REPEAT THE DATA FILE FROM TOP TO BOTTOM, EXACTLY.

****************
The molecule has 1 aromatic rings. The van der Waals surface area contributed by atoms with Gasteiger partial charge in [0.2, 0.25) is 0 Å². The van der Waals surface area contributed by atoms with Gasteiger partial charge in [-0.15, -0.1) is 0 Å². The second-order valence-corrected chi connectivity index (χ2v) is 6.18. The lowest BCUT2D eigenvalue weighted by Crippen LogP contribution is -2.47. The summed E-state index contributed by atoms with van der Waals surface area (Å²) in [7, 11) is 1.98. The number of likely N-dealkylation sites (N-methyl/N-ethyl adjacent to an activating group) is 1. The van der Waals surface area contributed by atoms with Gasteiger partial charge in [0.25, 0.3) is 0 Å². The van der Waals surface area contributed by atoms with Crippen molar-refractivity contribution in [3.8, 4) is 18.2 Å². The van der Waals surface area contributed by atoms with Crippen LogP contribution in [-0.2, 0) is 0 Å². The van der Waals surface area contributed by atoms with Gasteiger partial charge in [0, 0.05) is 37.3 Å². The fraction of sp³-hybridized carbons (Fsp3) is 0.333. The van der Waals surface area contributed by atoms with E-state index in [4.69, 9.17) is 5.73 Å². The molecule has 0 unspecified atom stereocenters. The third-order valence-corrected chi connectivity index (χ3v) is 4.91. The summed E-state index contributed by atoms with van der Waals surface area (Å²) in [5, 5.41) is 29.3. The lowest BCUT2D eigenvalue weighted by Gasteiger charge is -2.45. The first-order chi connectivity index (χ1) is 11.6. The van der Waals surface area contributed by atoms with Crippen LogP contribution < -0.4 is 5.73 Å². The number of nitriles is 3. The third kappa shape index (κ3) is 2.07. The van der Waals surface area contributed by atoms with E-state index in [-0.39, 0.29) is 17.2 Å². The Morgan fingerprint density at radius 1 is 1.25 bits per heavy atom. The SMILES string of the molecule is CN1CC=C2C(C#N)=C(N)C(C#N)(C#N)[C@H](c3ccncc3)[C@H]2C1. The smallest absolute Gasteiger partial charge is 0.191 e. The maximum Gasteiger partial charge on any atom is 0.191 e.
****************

The molecule has 1 aromatic rings. The van der Waals surface area contributed by atoms with Gasteiger partial charge in [0.2, 0.25) is 0 Å². The van der Waals surface area contributed by atoms with Gasteiger partial charge in [-0.15, -0.1) is 0 Å². The second-order valence-corrected chi connectivity index (χ2v) is 6.18. The lowest BCUT2D eigenvalue weighted by Crippen LogP contribution is -2.47. The summed E-state index contributed by atoms with van der Waals surface area (Å²) in [7, 11) is 1.98. The number of likely N-dealkylation sites (N-methyl/N-ethyl adjacent to an activating group) is 1. The van der Waals surface area contributed by atoms with Gasteiger partial charge in [0.25, 0.3) is 0 Å². The van der Waals surface area contributed by atoms with Crippen molar-refractivity contribution in [3.8, 4) is 18.2 Å². The van der Waals surface area contributed by atoms with Crippen LogP contribution in [-0.2, 0) is 0 Å². The van der Waals surface area contributed by atoms with Gasteiger partial charge in [0, 0.05) is 37.3 Å². The fraction of sp³-hybridized carbons (Fsp3) is 0.333. The van der Waals surface area contributed by atoms with E-state index in [4.69, 9.17) is 5.73 Å². The molecule has 0 unspecified atom stereocenters. The third-order valence-corrected chi connectivity index (χ3v) is 4.91. The summed E-state index contributed by atoms with van der Waals surface area (Å²) in [5, 5.41) is 29.3. The lowest BCUT2D eigenvalue weighted by Gasteiger charge is -2.45. The first-order chi connectivity index (χ1) is 11.6. The van der Waals surface area contributed by atoms with Crippen LogP contribution < -0.4 is 5.73 Å². The number of nitriles is 3. The third kappa shape index (κ3) is 2.07. The van der Waals surface area contributed by atoms with E-state index in [-0.39, 0.29) is 17.2 Å². The Morgan fingerprint density at radius 1 is 1.25 bits per heavy atom. The SMILES string of the molecule is CN1CC=C2C(C#N)=C(N)C(C#N)(C#N)[C@H](c3ccncc3)[C@H]2C1. The smallest absolute Gasteiger partial charge is 0.191 e. The maximum Gasteiger partial charge on any atom is 0.191 e.